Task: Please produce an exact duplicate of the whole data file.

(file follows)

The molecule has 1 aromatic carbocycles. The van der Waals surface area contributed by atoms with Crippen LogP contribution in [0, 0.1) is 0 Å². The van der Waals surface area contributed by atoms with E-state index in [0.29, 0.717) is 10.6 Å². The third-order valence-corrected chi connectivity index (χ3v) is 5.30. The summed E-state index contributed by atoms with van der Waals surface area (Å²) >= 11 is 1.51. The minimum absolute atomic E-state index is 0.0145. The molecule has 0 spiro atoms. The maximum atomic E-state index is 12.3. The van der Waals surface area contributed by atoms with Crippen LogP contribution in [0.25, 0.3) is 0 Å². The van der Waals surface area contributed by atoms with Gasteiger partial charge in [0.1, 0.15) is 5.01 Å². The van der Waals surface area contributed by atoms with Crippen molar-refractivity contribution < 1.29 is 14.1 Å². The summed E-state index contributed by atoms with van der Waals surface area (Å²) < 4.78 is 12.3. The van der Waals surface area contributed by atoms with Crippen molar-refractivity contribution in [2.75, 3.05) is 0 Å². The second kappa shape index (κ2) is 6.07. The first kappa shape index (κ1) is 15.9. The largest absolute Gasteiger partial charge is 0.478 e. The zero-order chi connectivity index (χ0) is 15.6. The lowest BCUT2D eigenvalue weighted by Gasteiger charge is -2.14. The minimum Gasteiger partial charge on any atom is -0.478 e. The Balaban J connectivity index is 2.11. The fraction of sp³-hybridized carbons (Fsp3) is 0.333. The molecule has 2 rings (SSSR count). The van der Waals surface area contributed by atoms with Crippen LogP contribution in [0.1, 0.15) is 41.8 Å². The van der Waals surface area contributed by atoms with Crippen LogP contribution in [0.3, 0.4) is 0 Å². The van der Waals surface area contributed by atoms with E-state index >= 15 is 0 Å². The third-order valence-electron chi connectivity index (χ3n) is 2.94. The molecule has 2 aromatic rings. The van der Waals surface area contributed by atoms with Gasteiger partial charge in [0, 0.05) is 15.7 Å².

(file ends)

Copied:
The molecule has 1 aromatic carbocycles. The van der Waals surface area contributed by atoms with Crippen LogP contribution in [0, 0.1) is 0 Å². The van der Waals surface area contributed by atoms with E-state index in [0.29, 0.717) is 10.6 Å². The third-order valence-corrected chi connectivity index (χ3v) is 5.30. The summed E-state index contributed by atoms with van der Waals surface area (Å²) >= 11 is 1.51. The minimum absolute atomic E-state index is 0.0145. The molecule has 0 spiro atoms. The maximum atomic E-state index is 12.3. The van der Waals surface area contributed by atoms with Crippen LogP contribution in [0.25, 0.3) is 0 Å². The van der Waals surface area contributed by atoms with Gasteiger partial charge in [0.1, 0.15) is 5.01 Å². The van der Waals surface area contributed by atoms with Crippen molar-refractivity contribution < 1.29 is 14.1 Å². The summed E-state index contributed by atoms with van der Waals surface area (Å²) < 4.78 is 12.3. The van der Waals surface area contributed by atoms with Crippen molar-refractivity contribution in [2.75, 3.05) is 0 Å². The second kappa shape index (κ2) is 6.07. The first kappa shape index (κ1) is 15.9. The largest absolute Gasteiger partial charge is 0.478 e. The zero-order chi connectivity index (χ0) is 15.6. The lowest BCUT2D eigenvalue weighted by Gasteiger charge is -2.14. The minimum Gasteiger partial charge on any atom is -0.478 e. The Balaban J connectivity index is 2.11. The fraction of sp³-hybridized carbons (Fsp3) is 0.333. The molecule has 2 rings (SSSR count). The van der Waals surface area contributed by atoms with Crippen LogP contribution in [0.1, 0.15) is 41.8 Å². The van der Waals surface area contributed by atoms with Crippen LogP contribution in [0.3, 0.4) is 0 Å². The van der Waals surface area contributed by atoms with E-state index >= 15 is 0 Å². The third-order valence-electron chi connectivity index (χ3n) is 2.94. The molecule has 2 aromatic rings. The van der Waals surface area contributed by atoms with Gasteiger partial charge in [0, 0.05) is 15.7 Å².